In order to achieve this win-win outcome, the trade agreement currently under negotiation between the two countries must involve more than just dramatically increased purchases by China of U.S. goods (such as natural gas, soybeans, and other agricultural products). It must also involve China’s commitment to make structural reforms that will open its economy to greater foreign participation, reduce government subsidies and regulatory protections to Chinese state-owned entities and other national champions, create a level playing field for both Chinese and non-Chinese competitors, and provide for truly reciprocal trade and investment. There is strong support for this agenda of structural reform across the U.S. political spectrum, among Republicans and Democrats, and no trade agreement that fails to provide such relief will be sustainable politically.
There appears to be a struggle within the administration for the mind of U.S. President Donald Trump on this issue—with many (including U.S. Trade Representative Robert Lighthizer) arguing strongly that the trade agreement must not only involve structural reform but also contain a real enforcement mechanism to ensure that China complies with its commitments. Indeed, some argue that current U.S. tariffs on Chinese goods should not be loosened until there is not only a trade agreement but actual evidence of Chinese compliance with it.
Only with real structural reforms will the Chinese economy be able to continue to contribute to global economic growth and will the two nations be able to resolve the trade issues that now hold hostage the future of U.S.-China relations. The threat of increased tariffs and a weakening Chinese economy has presented the Trump administration with a once-in-a-lifetime opportunity to make progress on these structural issues. It must not let that opportunity slip away.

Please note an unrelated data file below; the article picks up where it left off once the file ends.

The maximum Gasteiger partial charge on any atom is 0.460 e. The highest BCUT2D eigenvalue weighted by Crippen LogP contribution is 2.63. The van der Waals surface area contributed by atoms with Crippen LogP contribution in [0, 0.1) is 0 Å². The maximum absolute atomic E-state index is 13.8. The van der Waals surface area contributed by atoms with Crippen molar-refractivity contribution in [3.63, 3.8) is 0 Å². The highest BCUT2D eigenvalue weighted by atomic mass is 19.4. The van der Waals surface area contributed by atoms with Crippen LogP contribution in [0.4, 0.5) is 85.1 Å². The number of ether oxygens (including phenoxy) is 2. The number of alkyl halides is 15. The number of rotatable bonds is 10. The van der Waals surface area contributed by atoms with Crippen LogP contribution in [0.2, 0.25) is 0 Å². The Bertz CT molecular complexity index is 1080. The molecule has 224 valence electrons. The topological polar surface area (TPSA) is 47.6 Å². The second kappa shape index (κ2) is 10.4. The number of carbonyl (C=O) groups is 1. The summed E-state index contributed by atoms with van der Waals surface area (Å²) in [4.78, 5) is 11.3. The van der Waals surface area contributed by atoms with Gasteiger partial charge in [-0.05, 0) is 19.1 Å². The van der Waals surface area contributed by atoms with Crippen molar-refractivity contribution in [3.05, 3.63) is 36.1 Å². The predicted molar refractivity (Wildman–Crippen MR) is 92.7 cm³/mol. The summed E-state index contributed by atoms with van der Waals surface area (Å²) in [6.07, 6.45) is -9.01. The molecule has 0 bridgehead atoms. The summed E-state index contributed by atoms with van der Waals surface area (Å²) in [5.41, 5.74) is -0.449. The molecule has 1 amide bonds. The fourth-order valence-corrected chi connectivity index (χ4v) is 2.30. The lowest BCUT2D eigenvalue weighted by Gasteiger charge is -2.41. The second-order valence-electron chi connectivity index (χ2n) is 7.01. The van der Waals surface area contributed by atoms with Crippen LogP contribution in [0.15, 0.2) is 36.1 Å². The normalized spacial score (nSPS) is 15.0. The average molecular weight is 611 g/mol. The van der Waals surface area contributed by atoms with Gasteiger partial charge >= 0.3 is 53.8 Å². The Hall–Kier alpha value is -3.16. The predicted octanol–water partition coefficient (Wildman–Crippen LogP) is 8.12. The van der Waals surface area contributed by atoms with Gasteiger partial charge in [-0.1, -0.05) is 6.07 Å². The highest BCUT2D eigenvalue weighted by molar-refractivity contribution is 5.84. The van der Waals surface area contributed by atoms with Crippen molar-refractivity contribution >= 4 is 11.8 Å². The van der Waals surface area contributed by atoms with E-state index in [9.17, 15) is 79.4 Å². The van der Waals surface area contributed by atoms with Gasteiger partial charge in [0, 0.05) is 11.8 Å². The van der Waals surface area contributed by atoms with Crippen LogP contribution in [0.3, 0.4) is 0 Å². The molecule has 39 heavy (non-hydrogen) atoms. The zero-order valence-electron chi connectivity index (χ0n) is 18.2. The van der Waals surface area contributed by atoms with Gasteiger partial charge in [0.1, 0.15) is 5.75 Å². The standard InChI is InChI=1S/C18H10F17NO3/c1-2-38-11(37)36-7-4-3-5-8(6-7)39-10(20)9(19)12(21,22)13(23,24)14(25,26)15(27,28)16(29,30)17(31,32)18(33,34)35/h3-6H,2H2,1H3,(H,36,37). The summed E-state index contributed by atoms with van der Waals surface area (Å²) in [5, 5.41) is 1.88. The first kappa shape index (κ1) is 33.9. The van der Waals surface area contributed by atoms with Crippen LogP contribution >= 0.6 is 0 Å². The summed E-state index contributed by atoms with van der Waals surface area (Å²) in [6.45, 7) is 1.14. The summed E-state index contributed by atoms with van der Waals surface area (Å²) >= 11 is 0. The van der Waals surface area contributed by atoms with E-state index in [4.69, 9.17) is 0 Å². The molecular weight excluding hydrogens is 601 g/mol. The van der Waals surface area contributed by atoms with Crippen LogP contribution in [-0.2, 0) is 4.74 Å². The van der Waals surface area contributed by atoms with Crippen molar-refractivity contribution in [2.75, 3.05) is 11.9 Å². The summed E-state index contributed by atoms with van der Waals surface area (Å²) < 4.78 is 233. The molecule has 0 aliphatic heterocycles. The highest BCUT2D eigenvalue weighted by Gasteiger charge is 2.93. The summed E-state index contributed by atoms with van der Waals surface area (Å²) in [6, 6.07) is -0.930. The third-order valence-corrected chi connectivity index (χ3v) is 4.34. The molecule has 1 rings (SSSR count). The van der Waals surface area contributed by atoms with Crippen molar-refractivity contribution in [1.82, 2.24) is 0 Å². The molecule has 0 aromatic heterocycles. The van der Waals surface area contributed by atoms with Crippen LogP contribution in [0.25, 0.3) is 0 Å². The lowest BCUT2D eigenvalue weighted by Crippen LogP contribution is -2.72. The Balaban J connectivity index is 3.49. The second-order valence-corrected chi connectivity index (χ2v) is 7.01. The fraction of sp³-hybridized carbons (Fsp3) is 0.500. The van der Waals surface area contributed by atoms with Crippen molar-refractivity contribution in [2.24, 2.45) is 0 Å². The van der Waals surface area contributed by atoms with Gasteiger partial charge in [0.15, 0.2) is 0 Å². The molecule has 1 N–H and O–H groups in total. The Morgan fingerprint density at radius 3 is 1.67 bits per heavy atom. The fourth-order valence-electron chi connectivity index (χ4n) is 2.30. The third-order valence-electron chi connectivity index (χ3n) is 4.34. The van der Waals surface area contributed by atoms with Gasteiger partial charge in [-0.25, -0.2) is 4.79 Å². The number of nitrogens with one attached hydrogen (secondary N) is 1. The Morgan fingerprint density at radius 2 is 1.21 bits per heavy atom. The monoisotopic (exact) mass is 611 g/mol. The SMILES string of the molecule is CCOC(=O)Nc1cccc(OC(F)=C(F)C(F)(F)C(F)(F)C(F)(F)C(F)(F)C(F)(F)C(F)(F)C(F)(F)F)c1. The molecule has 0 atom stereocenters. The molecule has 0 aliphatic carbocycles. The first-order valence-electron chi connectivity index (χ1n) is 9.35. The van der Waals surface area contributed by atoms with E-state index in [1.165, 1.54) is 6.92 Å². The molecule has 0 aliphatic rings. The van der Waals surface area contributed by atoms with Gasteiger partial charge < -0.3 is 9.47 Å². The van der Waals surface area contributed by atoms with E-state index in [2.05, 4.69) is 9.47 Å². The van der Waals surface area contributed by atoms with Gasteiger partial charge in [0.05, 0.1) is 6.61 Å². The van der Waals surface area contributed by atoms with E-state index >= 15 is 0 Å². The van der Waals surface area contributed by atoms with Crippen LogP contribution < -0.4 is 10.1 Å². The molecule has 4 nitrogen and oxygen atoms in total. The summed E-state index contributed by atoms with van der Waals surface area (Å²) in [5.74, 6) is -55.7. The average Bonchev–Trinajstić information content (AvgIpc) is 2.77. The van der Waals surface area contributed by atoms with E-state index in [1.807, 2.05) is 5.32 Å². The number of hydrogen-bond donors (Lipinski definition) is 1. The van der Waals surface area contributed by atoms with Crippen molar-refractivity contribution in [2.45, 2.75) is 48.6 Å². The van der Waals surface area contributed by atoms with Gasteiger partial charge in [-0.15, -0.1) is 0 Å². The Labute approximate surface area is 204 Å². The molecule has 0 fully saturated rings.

But much will depend on the Chinese side. Economic reform is in tension with the political agenda of Chinese President Xi Jinping, who has championed increased Communist Party control over almost all aspects of Chinese life. The question is whether Xi can be convinced to embrace economic reform and opening up that is broad enough, deep enough, and soon enough both to meet the needs of the Chinese economy for future growth and to satisfy the demands of Trump and the U.S. business community. To win this argument, Xi must be persuaded that political repression as an instrument for greater political control will ultimately be self-defeating because it threatens future economic growth. For it is sustained economic growth on which the regime’s political legitimacy, public support, and ultimate political future depend. In this context, increased political repression risks threatening the very political control that Xi seeks to achieve. He needs to change course.